By Holly Brega
Stumbling around in the dark without waking any of the 10 sleeping travellers was a little harder than I expected.
I was impressed with myself for packing my rucksack the night before, as it would now be close to impossible. Stepping over bags, guitars, and beer bottles without disturbing a soul was the first mission of the day. What I was about to do would be remembered forever.
Travel north from the city of Christchurch in New Zealand and you will find the town of Kaikoura. It is renowned for whale watching and home to an abundance of albatross and many species of fauna and flora. Having found my bike, I cycled along the waterfront, witnessing the sun rising to meet a small body of people in the distance. They’d had to face the same obstacles as I did earlier that morning. As we suited up, the chatter was limited but the warm glow from the sun seen in each other’s eyes seemed to say more than words.
After choosing snorkels we headed out to the water’s edge. I could sense the excitement heightening and the restlessness starting to show. Rosy cheeks flourished and bright eyes stared out to the clear, still waters off the peninsula of this small coastal town. It looked calm now, but I knew that would soon change.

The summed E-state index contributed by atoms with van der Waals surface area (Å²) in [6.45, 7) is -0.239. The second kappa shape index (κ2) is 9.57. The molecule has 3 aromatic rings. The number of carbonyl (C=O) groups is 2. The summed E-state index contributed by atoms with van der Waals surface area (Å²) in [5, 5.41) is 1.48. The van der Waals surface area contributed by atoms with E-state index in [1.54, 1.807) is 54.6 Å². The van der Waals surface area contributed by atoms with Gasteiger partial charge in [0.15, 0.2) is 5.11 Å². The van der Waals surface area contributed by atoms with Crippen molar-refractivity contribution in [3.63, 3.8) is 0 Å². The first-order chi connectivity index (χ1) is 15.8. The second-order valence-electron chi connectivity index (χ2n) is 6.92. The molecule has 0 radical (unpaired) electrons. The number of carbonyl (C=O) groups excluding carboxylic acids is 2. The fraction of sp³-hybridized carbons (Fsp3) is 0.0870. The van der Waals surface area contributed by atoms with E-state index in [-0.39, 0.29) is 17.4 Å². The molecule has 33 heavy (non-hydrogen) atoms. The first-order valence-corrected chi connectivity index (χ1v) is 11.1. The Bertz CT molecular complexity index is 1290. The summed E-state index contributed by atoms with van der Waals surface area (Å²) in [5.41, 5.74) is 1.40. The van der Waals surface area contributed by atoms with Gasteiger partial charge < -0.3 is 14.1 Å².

As the boat rode the waves over the Hikurangi Trench, my eyes fixed on the sunrise. Closing my eyes for two seconds, I would then open them to find a new array of colors through my camera lens.
These waters are full of marine life that provides rich feeding grounds for many species of dolphin and whale, and very soon a pod of around 200 dusky dolphins accompany us.
These inquisitive marine mammals were playing all around the boat and before I knew it, I was swimming alongside them. All the commotion bubbles reduce my long distance vision, and as I look up out of the water a small pod are swimming straight for me. I emit a high pitched squeak, a noise I’m told will tell them you are not a threat, and wait. Suddenly, about a foot and a half in front of my nose, I find a dolphin nose.
That split second I will always hold in my memory. I can see into his eyes, I can tell he means me no harm, I feel so close to him. Then, in the blink of an eye, he swerves smoothly, yet sharply, to my right. The distance and timing were perfect. Any more and he would have knocked straight into me. Any less and he would not have satisfied his own curiosity.
Back on the boat hours later, as we return, the sun is high and the mountain range is waking up. I feel rejuvenated. Returning silently to my dorm, I find not a kiwi has stirred.
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